The house where Gbadamosi was killed and burnt

According to residents, the farmer-herder crisis in the Yewa area has been going on for more than 20 years. The crisis, however, took a new dimension in the past four years when a new set of armed herders started invading the agrarian communities in large numbers at night, burning houses to the ground, killing scores of residents, destroying farms, kidnapping residents for ransom and looting businesses. Some of the communities affected in the Yewa area are Oja-Odan, Asa, Ebute-Igbooro, Owode-Ketu, Imeko, Egua, Ijoun, and Agbon-Ojodu.


After a crisis that led to the killing of five residents in Owode-Ketu and Egua in February, a group of youths under the umbrella of Yewa North Patriotic Forum (YNPF) gave the herders a seven-day ultimatum to leave the area.

Matthew Akande, traditional ruler of Asa, no longer sleeps in the community.

In the same vein, Kehinde Olugbenle, the Olu of Ilaro and paramount ruler of Yewa land, wrote an open letter to President Muhammadu Buhari, saying his people are ready to defend themselves against armed herders if the federal government does not intervene.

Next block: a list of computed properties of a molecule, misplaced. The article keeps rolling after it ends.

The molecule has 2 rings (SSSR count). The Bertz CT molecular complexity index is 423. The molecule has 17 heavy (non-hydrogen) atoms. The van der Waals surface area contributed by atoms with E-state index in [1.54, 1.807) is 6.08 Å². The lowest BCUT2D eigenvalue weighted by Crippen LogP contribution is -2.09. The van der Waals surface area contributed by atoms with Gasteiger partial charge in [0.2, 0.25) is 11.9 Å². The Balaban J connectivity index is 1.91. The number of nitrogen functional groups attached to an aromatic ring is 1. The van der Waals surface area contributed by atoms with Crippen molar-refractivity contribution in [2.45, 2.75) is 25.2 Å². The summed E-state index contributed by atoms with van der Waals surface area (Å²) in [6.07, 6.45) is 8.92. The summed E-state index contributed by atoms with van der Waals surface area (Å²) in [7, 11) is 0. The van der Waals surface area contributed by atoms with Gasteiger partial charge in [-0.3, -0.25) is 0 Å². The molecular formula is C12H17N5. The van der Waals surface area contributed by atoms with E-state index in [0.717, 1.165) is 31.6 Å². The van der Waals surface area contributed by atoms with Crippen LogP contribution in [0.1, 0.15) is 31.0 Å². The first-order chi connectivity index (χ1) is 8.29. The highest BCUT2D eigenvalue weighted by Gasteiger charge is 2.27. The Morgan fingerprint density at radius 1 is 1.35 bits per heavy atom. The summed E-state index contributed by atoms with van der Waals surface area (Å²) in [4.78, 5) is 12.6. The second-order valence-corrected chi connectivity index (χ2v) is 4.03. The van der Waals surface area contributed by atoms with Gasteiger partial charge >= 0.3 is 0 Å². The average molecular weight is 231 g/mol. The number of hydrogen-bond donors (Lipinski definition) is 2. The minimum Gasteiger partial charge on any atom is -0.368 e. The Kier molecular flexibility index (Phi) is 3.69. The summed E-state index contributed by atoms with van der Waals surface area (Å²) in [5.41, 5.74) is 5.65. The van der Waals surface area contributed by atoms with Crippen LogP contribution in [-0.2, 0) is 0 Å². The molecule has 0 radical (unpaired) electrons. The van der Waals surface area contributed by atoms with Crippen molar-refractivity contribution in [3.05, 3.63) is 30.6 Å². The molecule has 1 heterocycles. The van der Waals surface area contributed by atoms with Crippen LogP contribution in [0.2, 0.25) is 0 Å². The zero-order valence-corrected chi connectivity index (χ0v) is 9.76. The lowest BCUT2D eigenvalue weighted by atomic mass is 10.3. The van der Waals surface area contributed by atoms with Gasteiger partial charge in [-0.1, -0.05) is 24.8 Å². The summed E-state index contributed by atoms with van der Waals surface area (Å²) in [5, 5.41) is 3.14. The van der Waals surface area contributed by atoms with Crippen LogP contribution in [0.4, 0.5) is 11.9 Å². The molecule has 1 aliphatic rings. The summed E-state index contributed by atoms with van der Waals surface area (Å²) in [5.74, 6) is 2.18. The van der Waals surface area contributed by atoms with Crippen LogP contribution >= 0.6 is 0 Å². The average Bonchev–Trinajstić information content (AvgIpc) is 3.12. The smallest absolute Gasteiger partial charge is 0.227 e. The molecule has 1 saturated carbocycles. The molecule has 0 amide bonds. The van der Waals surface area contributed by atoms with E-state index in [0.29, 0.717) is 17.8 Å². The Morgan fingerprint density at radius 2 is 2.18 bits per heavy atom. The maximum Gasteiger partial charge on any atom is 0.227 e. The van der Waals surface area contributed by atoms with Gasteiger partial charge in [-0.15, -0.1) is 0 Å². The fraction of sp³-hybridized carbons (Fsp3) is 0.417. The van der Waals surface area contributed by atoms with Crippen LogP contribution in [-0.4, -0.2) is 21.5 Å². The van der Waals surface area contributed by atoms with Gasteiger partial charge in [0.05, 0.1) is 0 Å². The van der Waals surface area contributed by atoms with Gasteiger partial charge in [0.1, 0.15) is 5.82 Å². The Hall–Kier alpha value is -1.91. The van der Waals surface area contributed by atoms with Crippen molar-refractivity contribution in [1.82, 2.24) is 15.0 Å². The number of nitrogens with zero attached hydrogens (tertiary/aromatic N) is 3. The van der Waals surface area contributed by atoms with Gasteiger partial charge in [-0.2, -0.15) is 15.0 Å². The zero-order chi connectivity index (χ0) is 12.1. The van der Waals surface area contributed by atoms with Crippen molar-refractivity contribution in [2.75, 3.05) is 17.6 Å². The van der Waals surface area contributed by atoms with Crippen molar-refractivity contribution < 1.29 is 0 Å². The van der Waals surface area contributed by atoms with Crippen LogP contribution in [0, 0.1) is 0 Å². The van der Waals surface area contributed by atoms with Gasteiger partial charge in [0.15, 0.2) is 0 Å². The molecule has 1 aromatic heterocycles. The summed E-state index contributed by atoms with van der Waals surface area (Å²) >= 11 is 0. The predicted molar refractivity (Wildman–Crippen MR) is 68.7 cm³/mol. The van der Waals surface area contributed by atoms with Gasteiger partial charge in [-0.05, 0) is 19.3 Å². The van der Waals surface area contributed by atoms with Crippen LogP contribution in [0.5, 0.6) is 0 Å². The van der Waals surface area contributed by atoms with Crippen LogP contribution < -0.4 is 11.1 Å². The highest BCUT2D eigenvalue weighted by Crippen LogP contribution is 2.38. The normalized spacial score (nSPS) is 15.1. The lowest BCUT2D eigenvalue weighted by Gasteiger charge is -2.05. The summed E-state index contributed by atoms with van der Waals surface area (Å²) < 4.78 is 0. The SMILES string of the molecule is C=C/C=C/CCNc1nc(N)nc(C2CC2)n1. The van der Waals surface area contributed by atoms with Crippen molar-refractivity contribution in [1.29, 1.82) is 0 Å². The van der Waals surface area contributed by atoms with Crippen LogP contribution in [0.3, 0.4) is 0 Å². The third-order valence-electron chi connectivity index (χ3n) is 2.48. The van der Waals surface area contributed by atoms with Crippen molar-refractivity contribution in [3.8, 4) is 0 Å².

The crisis has also affected the schools in the communities. The children have relocated with their mothers to safer communities, and the Benin Republic where they are displaced and not attending schools. Out of over 400 pupils at the primary school in Asa village, only five were in attendance when this reporter visited. On a visit to Yewa North Government Primary School, Idigbo village, the doors were shut. Similarly, the pupils of Community Primary School at Ogunba-Ayetoro village have deserted the make-shift building for over two months.


Dapo Abiodun, Ogun state governor

In spite of the growing tension and displacement in the area, the state government has been in denial. The government attempted to manipulate the truth and downplay the humanitarian crisis in the state by claiming that none of the displaced victims of the crisis is in the Benin Republic.

Kayode Oladele, chairman of the Ogun state peacekeeping committee on farmers/herders conflict, had said the people who migrated from the Yewa area were not actual citizens, but Beninese who came to farm in the area and returned to their country owing to the crisis.

“There was a publication that Yewa farmers are now refugees in Benin Republic; that has no iota of truth. Yewa, being a border community, also plays host to other people from our sisters and brothers on the other side of the border, that is on the side of the Republic of Benin,” Oladele said.

“We have the Hohori and some Eguns who come from time to time to lease farmland in Yewaland, live with us and they have been doing that for years. So, when the problem and conflict started, the natural thing is for them to return to their home country… so, it is not as if Yewa people have relocated, we don’t have a refugee crisis in Yewa.”